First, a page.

However people realize there is a potential downside to the subprime market and want to purchase a bit of insurance on their investment. So they say to the investment bank that they are interested in spending a certain percentage of their yearly return on investment on a policy that will pay them x amount of dollars in the case that homeowners quit paying. On the face of it this seems to be a good deal for both parties. Investor A is still getting a decent return on investment from their subprime mortgage payments and has some insurance that in the case of a housing market collapse they won't lose too much principal. The investment bank likes it because they are getting money from selling the security in the first place and they are also getting a bit of money every month for guaranteeing the security.

For some groups that seems to have been enough (AIG) but some financial parties took it a step further and said to themselves this revenue stream is good but if the music finally stops I don't want to be the poor bastard holding the bag. So I'm going to spend a bit of the revenue stream that I'm getting to get another party to insure my risk. If the initial investment fails I'm out of money temporarily until the party I bought insurance from pays up. My investment is hedged.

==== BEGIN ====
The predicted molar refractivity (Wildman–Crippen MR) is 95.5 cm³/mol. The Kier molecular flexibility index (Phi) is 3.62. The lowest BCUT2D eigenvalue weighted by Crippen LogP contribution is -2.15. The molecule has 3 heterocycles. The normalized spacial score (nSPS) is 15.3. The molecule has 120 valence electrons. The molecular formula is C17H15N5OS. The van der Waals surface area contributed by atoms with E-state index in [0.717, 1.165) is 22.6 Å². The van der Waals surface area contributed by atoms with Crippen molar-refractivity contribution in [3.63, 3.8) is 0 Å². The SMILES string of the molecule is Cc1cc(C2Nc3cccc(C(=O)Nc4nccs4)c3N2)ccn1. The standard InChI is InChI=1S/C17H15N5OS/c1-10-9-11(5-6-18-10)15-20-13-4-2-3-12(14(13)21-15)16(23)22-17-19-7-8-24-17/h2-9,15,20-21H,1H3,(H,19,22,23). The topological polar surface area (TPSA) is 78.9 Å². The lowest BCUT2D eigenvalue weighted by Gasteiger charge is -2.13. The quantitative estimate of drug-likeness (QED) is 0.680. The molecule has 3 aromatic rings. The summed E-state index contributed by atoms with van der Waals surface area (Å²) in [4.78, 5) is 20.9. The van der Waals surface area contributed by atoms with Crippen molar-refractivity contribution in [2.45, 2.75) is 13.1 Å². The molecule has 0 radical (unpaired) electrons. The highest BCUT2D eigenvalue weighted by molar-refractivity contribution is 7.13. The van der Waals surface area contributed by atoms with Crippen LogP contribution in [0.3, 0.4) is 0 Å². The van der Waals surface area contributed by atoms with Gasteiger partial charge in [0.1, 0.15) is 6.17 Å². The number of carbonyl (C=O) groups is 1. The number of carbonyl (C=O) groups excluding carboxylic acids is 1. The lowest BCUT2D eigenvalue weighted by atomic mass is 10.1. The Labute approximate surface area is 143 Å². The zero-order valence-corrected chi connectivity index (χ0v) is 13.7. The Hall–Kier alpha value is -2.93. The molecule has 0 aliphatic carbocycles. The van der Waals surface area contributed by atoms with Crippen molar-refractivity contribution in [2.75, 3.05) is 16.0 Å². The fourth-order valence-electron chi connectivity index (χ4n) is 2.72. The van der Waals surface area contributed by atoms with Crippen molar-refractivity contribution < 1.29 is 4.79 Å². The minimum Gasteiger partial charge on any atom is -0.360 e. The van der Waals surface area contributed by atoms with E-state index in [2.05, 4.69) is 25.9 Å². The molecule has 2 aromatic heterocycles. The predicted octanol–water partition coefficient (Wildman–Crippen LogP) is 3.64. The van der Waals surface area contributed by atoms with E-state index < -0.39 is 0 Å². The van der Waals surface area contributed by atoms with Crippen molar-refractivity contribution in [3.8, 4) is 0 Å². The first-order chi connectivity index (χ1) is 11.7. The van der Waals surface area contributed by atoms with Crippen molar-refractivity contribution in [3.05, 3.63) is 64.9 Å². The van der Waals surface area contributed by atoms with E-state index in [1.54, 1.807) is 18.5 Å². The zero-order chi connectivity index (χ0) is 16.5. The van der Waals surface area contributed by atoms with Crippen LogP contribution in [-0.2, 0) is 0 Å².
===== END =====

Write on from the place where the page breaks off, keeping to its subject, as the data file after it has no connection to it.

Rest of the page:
Some people started looking at this stream of income and began placing speculative side bets on various steps in the chain. Some might be betting that the mortgage borrowers might continue to pay, some might be betting that the initial link the CDS chain is secure, some might betting that the 10th link is secure. Some people might be using money from way downstream on the chain to speculate on the beginning part of the chain, etc. Fundamentally though each party only understands it's agreements with it's direct neighbor in the chain.

So everything is going hunky-dory and people are making money hand over fist until suddenly the subprime borrowers realize a) they can't pay the new rate on their ARM because it was always beyond their income and b) they can't sell their home for what they paid for it because there are a ton of other fuckers doing the exact same thing.

At this point in time investors who bought the mortgage backed securities are getting nervous because a) the revenue stream they expected isn't there anymore, b) even if people can refinance the expected return rate has gone down dramatically and c) the underlying assets are worth a fraction of the initial investment of capital.

So this is when the insurance should kick in right? As an institutional investor I bought insurance from the investment banks and other financial companies so that my risk would be diminished. So I start telling those guys to pay up. They start to pay up but that requires that they get payments from the people downstream. And so on.